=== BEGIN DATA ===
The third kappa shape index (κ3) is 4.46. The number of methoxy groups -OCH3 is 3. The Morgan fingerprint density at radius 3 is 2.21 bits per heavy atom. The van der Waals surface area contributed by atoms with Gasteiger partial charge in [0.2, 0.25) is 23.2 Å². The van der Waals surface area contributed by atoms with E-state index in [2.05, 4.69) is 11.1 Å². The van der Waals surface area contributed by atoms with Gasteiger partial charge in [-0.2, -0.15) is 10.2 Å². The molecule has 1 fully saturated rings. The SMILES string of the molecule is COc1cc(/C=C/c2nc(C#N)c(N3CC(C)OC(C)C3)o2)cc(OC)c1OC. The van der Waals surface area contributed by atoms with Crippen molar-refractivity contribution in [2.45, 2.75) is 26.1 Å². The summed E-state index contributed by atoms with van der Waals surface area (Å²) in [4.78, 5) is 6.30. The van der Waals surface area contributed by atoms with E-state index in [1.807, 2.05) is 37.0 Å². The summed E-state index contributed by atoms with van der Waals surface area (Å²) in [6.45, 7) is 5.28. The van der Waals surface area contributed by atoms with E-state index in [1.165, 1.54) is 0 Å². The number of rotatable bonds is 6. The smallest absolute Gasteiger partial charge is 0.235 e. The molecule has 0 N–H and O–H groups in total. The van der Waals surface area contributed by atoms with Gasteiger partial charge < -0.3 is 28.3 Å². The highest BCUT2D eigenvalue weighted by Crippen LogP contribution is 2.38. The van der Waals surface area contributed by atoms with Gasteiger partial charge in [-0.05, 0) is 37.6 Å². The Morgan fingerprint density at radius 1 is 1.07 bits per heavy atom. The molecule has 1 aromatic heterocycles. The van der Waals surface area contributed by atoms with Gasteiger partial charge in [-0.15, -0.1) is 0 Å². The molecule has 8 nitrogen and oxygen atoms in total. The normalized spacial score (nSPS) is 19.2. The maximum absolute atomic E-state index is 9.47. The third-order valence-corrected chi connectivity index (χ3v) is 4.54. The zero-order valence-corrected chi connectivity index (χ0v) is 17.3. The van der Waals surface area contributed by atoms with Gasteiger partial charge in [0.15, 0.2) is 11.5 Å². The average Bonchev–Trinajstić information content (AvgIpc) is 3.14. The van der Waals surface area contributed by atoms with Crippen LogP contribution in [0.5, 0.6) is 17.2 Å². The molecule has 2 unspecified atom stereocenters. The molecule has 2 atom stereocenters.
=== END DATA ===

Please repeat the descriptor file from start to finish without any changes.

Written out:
The third kappa shape index (κ3) is 4.46. The number of methoxy groups -OCH3 is 3. The Morgan fingerprint density at radius 3 is 2.21 bits per heavy atom. The van der Waals surface area contributed by atoms with Gasteiger partial charge in [0.2, 0.25) is 23.2 Å². The van der Waals surface area contributed by atoms with E-state index in [2.05, 4.69) is 11.1 Å². The van der Waals surface area contributed by atoms with Gasteiger partial charge in [-0.2, -0.15) is 10.2 Å². The molecule has 1 fully saturated rings. The SMILES string of the molecule is COc1cc(/C=C/c2nc(C#N)c(N3CC(C)OC(C)C3)o2)cc(OC)c1OC. The van der Waals surface area contributed by atoms with Crippen molar-refractivity contribution in [2.45, 2.75) is 26.1 Å². The summed E-state index contributed by atoms with van der Waals surface area (Å²) in [4.78, 5) is 6.30. The van der Waals surface area contributed by atoms with E-state index in [1.807, 2.05) is 37.0 Å². The summed E-state index contributed by atoms with van der Waals surface area (Å²) in [6.45, 7) is 5.28. The van der Waals surface area contributed by atoms with E-state index in [1.165, 1.54) is 0 Å². The number of rotatable bonds is 6. The smallest absolute Gasteiger partial charge is 0.235 e. The molecule has 0 N–H and O–H groups in total. The van der Waals surface area contributed by atoms with Gasteiger partial charge < -0.3 is 28.3 Å². The highest BCUT2D eigenvalue weighted by Crippen LogP contribution is 2.38. The van der Waals surface area contributed by atoms with Gasteiger partial charge in [-0.05, 0) is 37.6 Å². The Morgan fingerprint density at radius 1 is 1.07 bits per heavy atom. The molecule has 1 aromatic heterocycles. The van der Waals surface area contributed by atoms with Gasteiger partial charge in [-0.15, -0.1) is 0 Å². The molecule has 8 nitrogen and oxygen atoms in total. The normalized spacial score (nSPS) is 19.2. The maximum absolute atomic E-state index is 9.47. The third-order valence-corrected chi connectivity index (χ3v) is 4.54. The zero-order valence-corrected chi connectivity index (χ0v) is 17.3. The van der Waals surface area contributed by atoms with Gasteiger partial charge in [0.15, 0.2) is 11.5 Å². The average Bonchev–Trinajstić information content (AvgIpc) is 3.14. The van der Waals surface area contributed by atoms with Crippen LogP contribution in [0.5, 0.6) is 17.2 Å². The molecule has 2 unspecified atom stereocenters. The molecule has 2 atom stereocenters.